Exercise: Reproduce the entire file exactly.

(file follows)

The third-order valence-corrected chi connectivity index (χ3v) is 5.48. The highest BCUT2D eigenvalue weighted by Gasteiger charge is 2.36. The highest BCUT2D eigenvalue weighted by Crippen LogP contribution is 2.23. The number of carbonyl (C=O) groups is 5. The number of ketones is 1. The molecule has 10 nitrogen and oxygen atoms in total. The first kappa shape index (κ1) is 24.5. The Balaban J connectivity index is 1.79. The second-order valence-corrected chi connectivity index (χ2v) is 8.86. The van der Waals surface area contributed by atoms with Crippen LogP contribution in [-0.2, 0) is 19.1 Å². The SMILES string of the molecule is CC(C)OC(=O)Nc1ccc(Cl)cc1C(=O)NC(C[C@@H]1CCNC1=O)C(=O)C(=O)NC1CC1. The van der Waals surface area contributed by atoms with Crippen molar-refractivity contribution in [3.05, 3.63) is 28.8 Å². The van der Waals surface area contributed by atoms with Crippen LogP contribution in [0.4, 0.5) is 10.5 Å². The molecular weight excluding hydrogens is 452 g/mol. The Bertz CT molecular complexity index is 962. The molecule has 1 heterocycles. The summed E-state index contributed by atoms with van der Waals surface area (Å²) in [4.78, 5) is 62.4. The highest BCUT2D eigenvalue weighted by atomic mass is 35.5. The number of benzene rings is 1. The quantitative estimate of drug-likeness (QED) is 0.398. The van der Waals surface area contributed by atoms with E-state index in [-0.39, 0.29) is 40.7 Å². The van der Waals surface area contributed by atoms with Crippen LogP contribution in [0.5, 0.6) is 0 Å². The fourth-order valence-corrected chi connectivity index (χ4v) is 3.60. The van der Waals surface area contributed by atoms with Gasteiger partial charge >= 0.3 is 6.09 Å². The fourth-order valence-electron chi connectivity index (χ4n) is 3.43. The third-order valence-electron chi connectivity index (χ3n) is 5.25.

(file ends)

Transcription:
The third-order valence-corrected chi connectivity index (χ3v) is 5.48. The highest BCUT2D eigenvalue weighted by Gasteiger charge is 2.36. The highest BCUT2D eigenvalue weighted by Crippen LogP contribution is 2.23. The number of carbonyl (C=O) groups is 5. The number of ketones is 1. The molecule has 10 nitrogen and oxygen atoms in total. The first kappa shape index (κ1) is 24.5. The Balaban J connectivity index is 1.79. The second-order valence-corrected chi connectivity index (χ2v) is 8.86. The van der Waals surface area contributed by atoms with Crippen LogP contribution in [-0.2, 0) is 19.1 Å². The SMILES string of the molecule is CC(C)OC(=O)Nc1ccc(Cl)cc1C(=O)NC(C[C@@H]1CCNC1=O)C(=O)C(=O)NC1CC1. The van der Waals surface area contributed by atoms with Crippen molar-refractivity contribution in [3.05, 3.63) is 28.8 Å². The van der Waals surface area contributed by atoms with Crippen LogP contribution in [0.4, 0.5) is 10.5 Å². The molecular weight excluding hydrogens is 452 g/mol. The Bertz CT molecular complexity index is 962. The molecule has 1 heterocycles. The summed E-state index contributed by atoms with van der Waals surface area (Å²) in [4.78, 5) is 62.4. The highest BCUT2D eigenvalue weighted by atomic mass is 35.5. The number of benzene rings is 1. The quantitative estimate of drug-likeness (QED) is 0.398. The van der Waals surface area contributed by atoms with E-state index in [-0.39, 0.29) is 40.7 Å². The van der Waals surface area contributed by atoms with Crippen LogP contribution in [0.5, 0.6) is 0 Å². The fourth-order valence-corrected chi connectivity index (χ4v) is 3.60. The van der Waals surface area contributed by atoms with Gasteiger partial charge >= 0.3 is 6.09 Å². The fourth-order valence-electron chi connectivity index (χ4n) is 3.43. The third-order valence-electron chi connectivity index (χ3n) is 5.25.